Your dream is to move to France for a fresh start and to run a small business which will enable you to enjoy your new lifestyle. Who wouldn't dream of moving to a new country and finding the right balance between work and personal life.
There is just one step between this dream and the reality - it is getting a business visa for non-European citizen or a carte se sejour entrepreneur/profession libérale for English citizen. How do you ensure that you get this business visa or carte de sejour? What can you do to ensure that the French Embassy gives you the golden ticket - a business visa. In this article, I’m sharing my best tips to succeed with your business visa application for France.
Before I go any futher, here are the business visa that you may consider as a non-European citizen: visa commercant (buy-to-resell, ecommerce, shops, tourism), visa profession liberale (consultants, programmers, teachers, coaches), visa Talents (highly skilled, Master's degree + 30KE investment in your business). The first two are my favourites, as they are easier to get, i.e no need to justify a financial investment in your business, provided you have an income to live on.
1 - Keep it simple
This first tip may sound counter intuitive, but it’s the most important one. Keep your project simple. The role of the French Embassy advisors is to look at your business plan and check that you are ticking all the boxes enabling you to carry out your activity. This means rules, regulations, legal structure, link to any existing business. Anything that doesn’t tick the rules, raises a red flag and your visa request is likely to be rejected.
Your dream might be to create a tea-shop or restaurant, but this involves finding premises, signing a leasing contract (pretty tough from abroad), checking the kitchen's health and safety standards, buying some expensive professional equipment. A short term alternative could be to set up as a chef à domicile or traiteur, then once you are up and running in France, look into your long term project.
You might want to create a marketing agency as a French incorporated business, but this means finding a bank to work with (tough from abroad), having draft letters of incorporation. An easier option could be to start freelancing as a micro entrepreneur, then the following year, move up to a French incorporated business.
Keep it simple for the French Embassy to say "Oui" to you.
2 - Have a long term plan
Following on from my first tip, try to project yourself in one year, then 3 to 5 years time. Have a short term plan for your visa application, enabling you to be self-suffisant and earning enough income for your 1st year visa renewal (or have enough savings). Then plan your development once your visa has been renewed. What do you want to achieve or develop? Will it impact the type of visa you may need? For instance switching from a visa profession liberale as a marketing consultant to a visa commercant to create your French incorporated business?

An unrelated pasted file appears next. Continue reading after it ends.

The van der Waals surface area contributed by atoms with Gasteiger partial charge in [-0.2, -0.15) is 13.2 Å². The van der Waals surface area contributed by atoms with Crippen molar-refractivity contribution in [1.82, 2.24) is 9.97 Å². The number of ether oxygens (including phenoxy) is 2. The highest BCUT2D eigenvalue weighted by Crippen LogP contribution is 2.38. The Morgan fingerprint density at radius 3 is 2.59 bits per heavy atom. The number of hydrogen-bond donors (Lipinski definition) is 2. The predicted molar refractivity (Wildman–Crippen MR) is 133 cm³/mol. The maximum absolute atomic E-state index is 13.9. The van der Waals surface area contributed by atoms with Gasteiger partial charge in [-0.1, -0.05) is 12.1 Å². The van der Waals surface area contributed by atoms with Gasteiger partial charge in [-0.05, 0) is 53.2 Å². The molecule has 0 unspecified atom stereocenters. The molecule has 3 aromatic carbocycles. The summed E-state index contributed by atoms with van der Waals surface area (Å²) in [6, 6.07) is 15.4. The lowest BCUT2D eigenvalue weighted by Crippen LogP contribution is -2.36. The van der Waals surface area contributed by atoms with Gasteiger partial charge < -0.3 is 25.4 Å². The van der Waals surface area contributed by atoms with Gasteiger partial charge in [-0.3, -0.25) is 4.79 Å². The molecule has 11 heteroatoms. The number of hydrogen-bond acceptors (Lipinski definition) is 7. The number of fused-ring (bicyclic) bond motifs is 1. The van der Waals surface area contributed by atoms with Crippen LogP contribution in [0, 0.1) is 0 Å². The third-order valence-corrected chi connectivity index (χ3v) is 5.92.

3 - Write a strong business plan
Your business plan has two purposes: 1/ Enabling you to create a vision and strategy for your activity and 2/ Enabling the French Embassy to decide that your business project looks viable. The clearer you are on your offer, ideal customer, competitors, market analysis, strategy and sales projection, the easier it is for them to say yes. Show your experience, expertise and a good understanding of your market.
A good business plan will also include a financial plan, with your projected sales and running expenses over 3 years. Aim to show that your business will generate enough income for you to live from or that you have enough savings. Aim for an income of at least 19,000 euros for a single person, or show some savings or other sources of income (private pension, rental income, divorce alimony).
4 - Check the regulations & taxes with a French business expert
This is probably where most visas get rejected. You applied for a business visa to open a beauty shop, but you have no official qualification. You want to open an equestrian center, but need approval from local authorities before you can do so. If you need help for this step, book a Power Hour with me. I will double check the regulation and best set up for your project.
5 - Show your existing support and forward planning
If you’ve shared your business project with your network or former employers and they are keen to use your services, ask them for their support. Ask for a “lettre d’intention” for each of them. This is basically a letter in which they confirm that they support your initiative and may use your services.
This letter isn’t a contract, meaning that your contact can decide not to work with you in the future. But it shows your ability to gather some momentum and potential customers even before you move to France.
This is a very strong tool for freelancers providing services business to business.
Finally, I would also recommend to make a list of the actions that you have already taken to build your project. You've been to France to check the area, your market, meet some contacts. You've met an accountant, a bank manager or a business advisor. You've taken some French lessons or worked with a business coach, mention it. It shows that you are planning ahead and gives condfidence in your abiility to take action and make things happen. A simple table with the date, contact's company and topic covered will do the job.